Illustration above copied from  King (1887) The Species of Ficus of the Indo-Malayan and Chinese Countries. Reprint 1969.

WOOLY FIG Ficus lanata  Blume (1825)                                  Scarce root climber in hill forest

Latin: Wool – referring to the thick hair on the twigs and underside of the leaves.

Habit: A root climbing liana very similar to Ficus villosa and equally or more hairy in all parts but usually with less side veins.

Leaf: Most easily distinguished by the bathyphyll leaves which are similar to the adult leaves of Ficus excavata. The acrophyll  (adult) leaves measure 4-11 cm long by 1.5 x 5 cm wide and have 4-6 (up to 7) side veins. The leaf is hairy along the main veins above. The under-surface has very prominent venation but is largely hairless apart from the main veins. The leaf is usually revolute i.e. turned inwards at the edges and is foveolate (pitted) below.

Fig: The small figs (0.4 -0.8 cm) ripen red.

Similar species: F villosa and Ficus recurva and Ficus excavata.

Distinguish: (1) F. villosa leaves have 6-10 side veins,  F. lanata averages 5.

(2) F. lanata leaves are foveolate below. F. recurva has distinctive hooked (uncinate) hairs and usually 3 to 4 side veins.

Distribution: Leiden Herbarium has only 10 Borneo collections including 6 from Kinabalu including Tenompok (Kinabalu Park HQ), one from Belalong (Brunei) another from the hills of N. Sarawak and two from the mountains of Kalimantan. Recently recorded from the Royal Mulu Resort in N. Sarawak.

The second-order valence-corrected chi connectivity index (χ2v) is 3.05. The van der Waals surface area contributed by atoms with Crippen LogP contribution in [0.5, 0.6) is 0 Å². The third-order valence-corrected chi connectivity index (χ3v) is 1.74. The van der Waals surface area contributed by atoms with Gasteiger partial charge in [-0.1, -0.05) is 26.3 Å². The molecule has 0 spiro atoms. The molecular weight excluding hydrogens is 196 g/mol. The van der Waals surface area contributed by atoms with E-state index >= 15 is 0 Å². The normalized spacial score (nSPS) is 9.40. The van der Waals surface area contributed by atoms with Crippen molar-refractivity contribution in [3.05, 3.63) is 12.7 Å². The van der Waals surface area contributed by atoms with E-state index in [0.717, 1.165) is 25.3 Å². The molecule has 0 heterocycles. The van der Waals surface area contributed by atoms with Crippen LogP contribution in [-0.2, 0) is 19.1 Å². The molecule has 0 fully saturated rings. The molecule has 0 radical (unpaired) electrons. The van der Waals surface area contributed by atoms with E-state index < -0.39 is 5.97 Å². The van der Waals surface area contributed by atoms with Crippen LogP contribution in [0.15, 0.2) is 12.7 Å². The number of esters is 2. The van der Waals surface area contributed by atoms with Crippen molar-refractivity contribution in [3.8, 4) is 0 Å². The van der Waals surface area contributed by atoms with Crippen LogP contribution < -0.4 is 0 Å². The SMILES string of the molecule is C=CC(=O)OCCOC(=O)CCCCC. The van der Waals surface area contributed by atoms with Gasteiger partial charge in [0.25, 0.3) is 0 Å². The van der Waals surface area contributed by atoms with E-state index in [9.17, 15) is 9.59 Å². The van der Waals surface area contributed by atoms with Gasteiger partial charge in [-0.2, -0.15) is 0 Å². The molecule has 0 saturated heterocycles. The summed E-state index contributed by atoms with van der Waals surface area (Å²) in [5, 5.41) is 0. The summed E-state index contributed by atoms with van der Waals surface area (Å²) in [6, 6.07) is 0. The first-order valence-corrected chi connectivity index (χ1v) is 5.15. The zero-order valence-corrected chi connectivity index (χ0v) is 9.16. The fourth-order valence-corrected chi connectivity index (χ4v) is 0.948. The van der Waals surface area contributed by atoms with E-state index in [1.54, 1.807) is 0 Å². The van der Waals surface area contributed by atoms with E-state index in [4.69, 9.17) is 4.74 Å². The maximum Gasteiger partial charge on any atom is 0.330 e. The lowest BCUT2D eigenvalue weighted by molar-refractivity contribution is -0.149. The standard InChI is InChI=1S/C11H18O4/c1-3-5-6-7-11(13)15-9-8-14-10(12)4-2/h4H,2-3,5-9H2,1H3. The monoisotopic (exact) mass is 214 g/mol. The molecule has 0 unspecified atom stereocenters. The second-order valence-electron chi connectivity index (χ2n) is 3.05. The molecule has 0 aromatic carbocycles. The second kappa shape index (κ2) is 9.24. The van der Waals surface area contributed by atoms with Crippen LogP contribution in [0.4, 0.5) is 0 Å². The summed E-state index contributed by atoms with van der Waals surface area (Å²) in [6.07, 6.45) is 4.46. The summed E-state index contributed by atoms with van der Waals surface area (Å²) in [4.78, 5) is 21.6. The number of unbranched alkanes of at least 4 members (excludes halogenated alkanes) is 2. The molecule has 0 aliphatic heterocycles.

Range: Sumatra, Java, Borneo.

Taxonomic Confusion: As Berg himself accepted in his description of Ficus lanata for Flora Malesiana (2005), it is impossible to describe  Ficus lanata without overlapping   normal variations in Ficus recurva and Ficus villosa. 

See Bergs (2005) description;

F. lanata in Berg (2005)

This plant collection from Java in Leiden Herbarium was determined by Corner in 1955,  as two different  root climbing fig species. Ficus villosa on the left  and the TYPE collection of Ficus lanata on the right. It is not impossible that Corner  was confused by differences in the acrophyll and bathyphyll leaves of a single individual climber .